Tuscaloosa City Schools intends to uphold its plan to return to full in-person instruction starting next week but a few last-minute changes were just announced.

Students who opted to return to school once it was deemed safe by the school board will still begin a full return on Monday, Oct. 19, but TCS Superintendent Mike Daria announced this afternoon that the system will not return to a full week's instruction. According to a Friday afternoon press release, effective next week, TCS is switching to a four-day school week, in which "students will devote Fridays for virtual learning asynchronously."

Fridays will still be reserved for deep-cleaning classrooms and communal spaces. The release indicated that teachers will also be able to use those days to "plan and collaborate for effective teaching practices as well as connect with families on an as-needed basis."

"The demand this is placing on our educators is enormous," Daria said in the press release. "We are doing this to allow time for their planning and preparation. We worry that the demands on them will not be sustainable as they work to balance in-person teaching, virtual, and hybrid. This day is for them to work on planning so they can be sure to provide high-quality instruction when they are with your children."


This comes on the heels of Daria testing positive for COVID-19, which was made public yesterday. Though the superintendent affirms that he is feeling fine and is isolating at home, he has maintained throughout this school year that the coronavirus pandemic must be managed fluidly, with room for adjustments to school protocol as data changes.

The release mentioned that the school board worked with local medical experts to find the best solution for in-person learning and agrees with the need to remain adaptable when making big policy decisions such as this.

“The Board promised to be flexible during COVID, look out for the safety of all and listen to the needs of our educators. By moving to a four-day school week we feel that we have checked each of those boxes,” TCS Board chair Eric Wilson said in the release.

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Educators have voiced their concerns regarding the struggle to provide a high-quality learning experience for students concurrently in the classroom and online, and the TCS board expressed a "strong acknowledgment" of that strain and added that teachers "have been preparing for this moment for weeks."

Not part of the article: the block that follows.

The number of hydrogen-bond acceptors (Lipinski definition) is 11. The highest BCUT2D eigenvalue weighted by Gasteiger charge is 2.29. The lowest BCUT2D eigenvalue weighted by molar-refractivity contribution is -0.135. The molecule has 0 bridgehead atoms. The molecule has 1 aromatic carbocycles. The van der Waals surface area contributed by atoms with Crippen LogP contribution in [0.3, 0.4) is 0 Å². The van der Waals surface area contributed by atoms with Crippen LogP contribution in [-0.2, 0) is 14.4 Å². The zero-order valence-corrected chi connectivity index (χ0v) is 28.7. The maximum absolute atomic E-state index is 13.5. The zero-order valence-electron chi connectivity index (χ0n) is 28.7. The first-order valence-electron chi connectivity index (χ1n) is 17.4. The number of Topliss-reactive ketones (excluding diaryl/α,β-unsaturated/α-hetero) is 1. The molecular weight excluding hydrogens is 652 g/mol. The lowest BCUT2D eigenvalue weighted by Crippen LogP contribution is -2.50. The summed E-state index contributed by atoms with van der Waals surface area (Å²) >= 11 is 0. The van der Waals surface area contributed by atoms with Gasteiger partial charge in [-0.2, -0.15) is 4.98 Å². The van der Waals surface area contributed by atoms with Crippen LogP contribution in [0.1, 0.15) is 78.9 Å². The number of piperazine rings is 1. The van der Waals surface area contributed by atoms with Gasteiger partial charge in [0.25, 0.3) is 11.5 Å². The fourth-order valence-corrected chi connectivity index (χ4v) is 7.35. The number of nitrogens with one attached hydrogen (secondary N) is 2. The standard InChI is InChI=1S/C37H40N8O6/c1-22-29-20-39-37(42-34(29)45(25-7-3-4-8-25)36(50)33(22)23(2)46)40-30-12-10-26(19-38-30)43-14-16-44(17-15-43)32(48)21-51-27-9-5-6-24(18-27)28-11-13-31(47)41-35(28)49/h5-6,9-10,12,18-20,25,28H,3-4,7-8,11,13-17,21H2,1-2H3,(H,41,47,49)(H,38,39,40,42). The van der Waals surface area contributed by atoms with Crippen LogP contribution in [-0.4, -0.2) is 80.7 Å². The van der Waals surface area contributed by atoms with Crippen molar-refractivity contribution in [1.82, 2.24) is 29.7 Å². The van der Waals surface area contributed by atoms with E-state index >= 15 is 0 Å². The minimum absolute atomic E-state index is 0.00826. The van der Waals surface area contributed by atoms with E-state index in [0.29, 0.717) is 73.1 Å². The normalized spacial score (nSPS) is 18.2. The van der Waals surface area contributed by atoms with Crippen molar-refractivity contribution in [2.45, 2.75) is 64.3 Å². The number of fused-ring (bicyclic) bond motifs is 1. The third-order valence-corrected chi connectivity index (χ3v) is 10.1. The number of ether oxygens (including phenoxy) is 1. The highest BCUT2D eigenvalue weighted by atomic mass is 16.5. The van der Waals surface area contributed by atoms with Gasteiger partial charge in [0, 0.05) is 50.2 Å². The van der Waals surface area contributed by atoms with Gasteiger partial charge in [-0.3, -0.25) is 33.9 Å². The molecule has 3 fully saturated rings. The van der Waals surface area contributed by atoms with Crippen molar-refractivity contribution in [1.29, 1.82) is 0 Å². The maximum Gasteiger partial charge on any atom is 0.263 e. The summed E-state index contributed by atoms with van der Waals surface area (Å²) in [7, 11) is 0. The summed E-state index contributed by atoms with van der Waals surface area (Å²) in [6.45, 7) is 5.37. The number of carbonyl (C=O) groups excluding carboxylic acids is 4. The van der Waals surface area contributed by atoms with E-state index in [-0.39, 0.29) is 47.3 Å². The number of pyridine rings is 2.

"Teacher voice is an important part of the process for the system, just as the feedback from families has been crucial," the release read. "...This move was supported by not only TCS principals, but also the Board of Education which provided the superintendent the authority to set the educational model."

Hours after announcing his COVID-19 diagnosis, Daria held a virtual press conference to affirm his plans in opening back up next week. He expressed no anxieties about the change and praised TCS leaders for being able to carry out these changes without him.

"We're ready," Daria said in an article The Tuscaloosa Thread published yesterday. "I've got full confidence in the educators, faculty and staff in Tuscaloosa City Schools. They've got this, they know what to do, they know how to do it and they know how to make adjustments. They've got the ability to make those adjustments in real-time and look, that's what we're going to do through the course of this next phase, we're going to watch our numbers we're going to follow the ADPH guidelines."

As of 1:45 p.m. Friday, the TCS Real-Time COVID Tracker reads that 216 students (2.01% of the entire student body) and 96 employees (6.67% of all employees) are currently quarantined or isolated because of positive coronavirus tests or potential contact with a confirmed case. There are 22 active student positives and 18 active employee positives.

Daria acknowledged that this last-minute change is not ideal, but held that it is necessary and will be the most beneficial option for the overall success of the school year.

"While I recognize a shift at this date does pose an inconvenience to families, we must balance the well-being of our staff as we deliver instruction during a pandemic," Daria said.

This schedule will remain in effect through the end of the fall semester. Daria said the board will revisit and re-evaluate the schedule for the spring semester, depending on how the rest of this year goes.

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